A landscape contractor was on a ladder trimming trees at a residential care home for the elderly when he lost his footing and fell six feet to the ground. The body of the man, who had been working alone at the time, was discovered the next morning after customers noticed his truck still parked nearby. Evidence at the scene suggested that he died from a neck injury as a result of the fall.
In another incident, a campus arborist was hospitalized with a concussion and other injuries after falling 20 feet through the skylight of a building while trying to remove a tree that had fallen against the structure. Authorities said that the arborist had been through fall protection training and was using the proper safety equipment. Because of the concussion, he could not remember the events leading up to the fall.
These two incidents are among the many fall-related injuries and deaths that occur within our industry each year. From 1992-2007, some 1,285 workers died while performing various tree care and maintenance tasks. And 441 of those deaths were the result of falls, according to the Centers for Disease Control and Prevention’s Morbidity and Mortality Weekly Report (April 24, 2009).
Statistics compiled by the National Institute for Occupational Safety and Health (NIOSH) show that 176 workers in the landscape services industry died from falls to lower levels from 2003-2006. According to a NIOSH fact sheet entitled “Fatal Injuries Among Landscape Services Workers,” landscape services workers are more likely to die as a result of falls to a lower level (22% of the fatalities from 2003-2006) than U.S. workers overall (12% of the fatalities during that same period).
NOTE: This free fact sheet, NIOSH Publication No. 2008-144, can be downloaded in English from www.cdc.gov/niosh/docs/2008-144/pdfs/2008-144.pdf and in Spanish from www.cdc.gov/spanish/niosh/topics/jardineria.html.
NIOSH, which makes use of public data from the U.S. Bureau of Labor Statistics, also notes that the rate of non-fatal injuries due to falls to a lower level is greater among landscape services workers (13.1 per 1,000 full-time employees from 2003-2006) than among U.S. workers overall (8.8 per 1,000 full-time employees). “Landscape services” workers perform such tasks as landscape and irrigation installation, lawn care, tree removal, general landscape maintenance and snow removal.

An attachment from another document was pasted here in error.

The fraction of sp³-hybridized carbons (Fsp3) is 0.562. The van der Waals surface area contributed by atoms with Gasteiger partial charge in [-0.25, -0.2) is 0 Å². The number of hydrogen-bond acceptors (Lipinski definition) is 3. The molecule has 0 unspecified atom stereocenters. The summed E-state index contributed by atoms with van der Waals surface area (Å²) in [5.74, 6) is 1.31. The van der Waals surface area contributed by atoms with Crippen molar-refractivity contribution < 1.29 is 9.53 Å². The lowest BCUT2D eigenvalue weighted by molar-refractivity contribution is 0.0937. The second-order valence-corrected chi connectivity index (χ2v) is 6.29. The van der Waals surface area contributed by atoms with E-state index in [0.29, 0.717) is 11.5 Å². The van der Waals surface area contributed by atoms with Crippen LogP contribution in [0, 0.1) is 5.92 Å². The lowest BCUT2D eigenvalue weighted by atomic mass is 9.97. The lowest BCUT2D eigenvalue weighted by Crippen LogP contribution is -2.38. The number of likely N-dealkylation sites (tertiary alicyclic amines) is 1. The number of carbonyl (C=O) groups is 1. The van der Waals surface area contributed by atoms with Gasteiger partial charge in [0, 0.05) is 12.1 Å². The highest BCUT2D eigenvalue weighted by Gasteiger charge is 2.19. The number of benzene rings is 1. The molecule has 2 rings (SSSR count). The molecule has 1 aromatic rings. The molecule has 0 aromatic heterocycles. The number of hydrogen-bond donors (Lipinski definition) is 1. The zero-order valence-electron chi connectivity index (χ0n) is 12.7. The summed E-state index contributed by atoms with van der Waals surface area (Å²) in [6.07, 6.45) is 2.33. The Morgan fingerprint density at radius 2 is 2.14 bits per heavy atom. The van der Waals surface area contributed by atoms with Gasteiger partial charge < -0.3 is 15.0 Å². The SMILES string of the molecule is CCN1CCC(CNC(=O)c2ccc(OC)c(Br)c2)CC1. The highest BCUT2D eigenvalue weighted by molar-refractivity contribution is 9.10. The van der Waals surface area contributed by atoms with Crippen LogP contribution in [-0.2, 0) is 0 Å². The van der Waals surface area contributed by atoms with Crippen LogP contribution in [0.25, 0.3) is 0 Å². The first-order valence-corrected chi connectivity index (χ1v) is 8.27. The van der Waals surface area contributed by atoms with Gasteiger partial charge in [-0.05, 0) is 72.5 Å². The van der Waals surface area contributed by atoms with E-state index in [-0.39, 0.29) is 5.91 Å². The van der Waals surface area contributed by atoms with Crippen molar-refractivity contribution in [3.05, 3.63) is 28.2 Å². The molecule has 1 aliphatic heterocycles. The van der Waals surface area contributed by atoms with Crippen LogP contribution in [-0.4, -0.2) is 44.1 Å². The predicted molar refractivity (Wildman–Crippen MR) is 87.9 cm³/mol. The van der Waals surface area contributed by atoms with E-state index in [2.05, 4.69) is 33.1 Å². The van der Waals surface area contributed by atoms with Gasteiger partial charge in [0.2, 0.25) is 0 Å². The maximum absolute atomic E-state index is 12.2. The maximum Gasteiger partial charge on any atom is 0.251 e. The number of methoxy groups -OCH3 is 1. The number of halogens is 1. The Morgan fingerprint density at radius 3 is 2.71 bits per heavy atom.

David Snodgrass, president of Dennis’ Seven Dees Landscaping in Portland, OR, says there are many hazards workers in our industry face that can result in falls. “Our jobsites are on uneven ground,” he points out. “Our crews are digging holes and coming across hoses, other obstacles and rough grade. If you’re operating in a wet climate, the soil may be slippery where you’re digging. If someone isn’t paying attention, there is the risk of getting hurt.”
Falls to lower levels can be even more hazardous than falls on the same level, Snodgrass notes. “We operate a lot of equipment that crews need to climb into. It’s often metal, and they may have muddy boots and are climbing onto wet, slippery surfaces. Just getting into a piece of equipment and climbing out can be dangerous.”
Other common ways falls occur within our industry include:
• Jumping on and off trucks or trailers
• Climbing up and down ladders and working from ladders
• Performing tree care work (climbing the trees or working from ladders or aerial lifts)
• Stringing holiday lights on tall trees, buildings or other high places
• Installing and maintaining green roofs
“The construction of green roofs is now becoming very mainstream in the landscape industry,” Snodgrass says. “It has really become a mainstay for new construction. So all of a sudden we’re working with cranes. We’re up there on the roof bringing in soil, putting in irrigation, and planting and maintaining the rooftop.”